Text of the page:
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[whatwg] Should <address> be more general-purpose?

From: Simon Pieters <zcorpan@gmail.com>
Date: Tue, 27 Feb 2007 18:33:52 +0100
Message-ID: <op.toe4eqo17a8kvn@hp-a0a83fcd39d2>
On Tue, 27 Feb 2007 09:03:49 +0100, Benjamin Hawkes-Lewis  
<bhawkeslewis at googlemail.com> wrote:

> Simon Pieters wrote:
>
>> * Providing contact details of any type for any person or organisation.
>
> Would generalizing address to that extent would prevent automated agents
> being able to distinguish an <address> for a <article> (e.g. a blog
> comment) from an <address> mentioned in a <article>?

Yes. Do UAs need to know the scope of the <address>? What could they do  
with this information? (If it is important, then we could use a class name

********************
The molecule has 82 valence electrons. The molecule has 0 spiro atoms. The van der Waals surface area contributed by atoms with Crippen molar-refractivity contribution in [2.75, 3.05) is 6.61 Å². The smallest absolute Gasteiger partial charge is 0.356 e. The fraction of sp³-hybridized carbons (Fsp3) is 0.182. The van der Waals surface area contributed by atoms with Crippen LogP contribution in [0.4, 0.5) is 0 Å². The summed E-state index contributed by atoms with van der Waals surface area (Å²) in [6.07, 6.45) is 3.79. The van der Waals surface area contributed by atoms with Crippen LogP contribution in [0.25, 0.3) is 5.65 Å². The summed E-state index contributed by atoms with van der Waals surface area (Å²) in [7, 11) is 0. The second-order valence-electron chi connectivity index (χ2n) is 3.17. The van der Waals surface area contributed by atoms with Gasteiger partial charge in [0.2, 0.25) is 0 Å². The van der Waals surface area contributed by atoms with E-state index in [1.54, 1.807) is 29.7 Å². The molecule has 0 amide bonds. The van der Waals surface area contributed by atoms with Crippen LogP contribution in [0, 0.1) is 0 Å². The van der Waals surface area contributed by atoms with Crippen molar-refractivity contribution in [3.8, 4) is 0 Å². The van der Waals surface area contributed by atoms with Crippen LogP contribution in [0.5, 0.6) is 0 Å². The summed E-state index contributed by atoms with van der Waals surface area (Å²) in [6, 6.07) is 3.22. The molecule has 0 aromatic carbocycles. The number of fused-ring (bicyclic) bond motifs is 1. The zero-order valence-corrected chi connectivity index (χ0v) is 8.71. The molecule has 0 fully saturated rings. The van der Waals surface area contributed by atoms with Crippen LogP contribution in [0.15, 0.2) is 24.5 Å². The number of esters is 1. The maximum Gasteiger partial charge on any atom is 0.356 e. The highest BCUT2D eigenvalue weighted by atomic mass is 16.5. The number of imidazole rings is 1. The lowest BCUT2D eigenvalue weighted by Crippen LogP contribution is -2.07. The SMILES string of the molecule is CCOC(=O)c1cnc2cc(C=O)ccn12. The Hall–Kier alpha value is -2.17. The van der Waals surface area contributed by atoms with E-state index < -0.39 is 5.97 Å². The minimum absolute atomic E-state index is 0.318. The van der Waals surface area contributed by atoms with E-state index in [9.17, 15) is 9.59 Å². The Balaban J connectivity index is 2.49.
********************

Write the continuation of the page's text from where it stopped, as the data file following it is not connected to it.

or a new attribute for this IMHO.)

> This would make it
> more difficult to construct functionality for citing by or replying to
> author.

<address> has been around forever. Yet no UA has done anything useful with  
its semantics as far as I know. That suggests to me that the use-case is  
not a real-world one. Isn't it better to make <address> more general so  
that its semantics is more like how most authors use it so that it becomes  
a convenient styling hook for authors?

> Creating an <author> element might help resolve that problem for
> new content, but then agents would have to sniff content to work out
> what sort of content was under investigation. A better alternative might
> be a new element <contactinfo>, which is a more general name than
> <address> and doesn't make old content more ambiguous.

I don't think it's a good idea to invent a new element when the use-case  
is so weak that most authors don't bother using it and no UA have  
implemented anything useful with it. I'd rather drop <address> altogether.

-- 
Simon Pieters
Received on Tuesday, 27 February 2007 09:33:52 UTC

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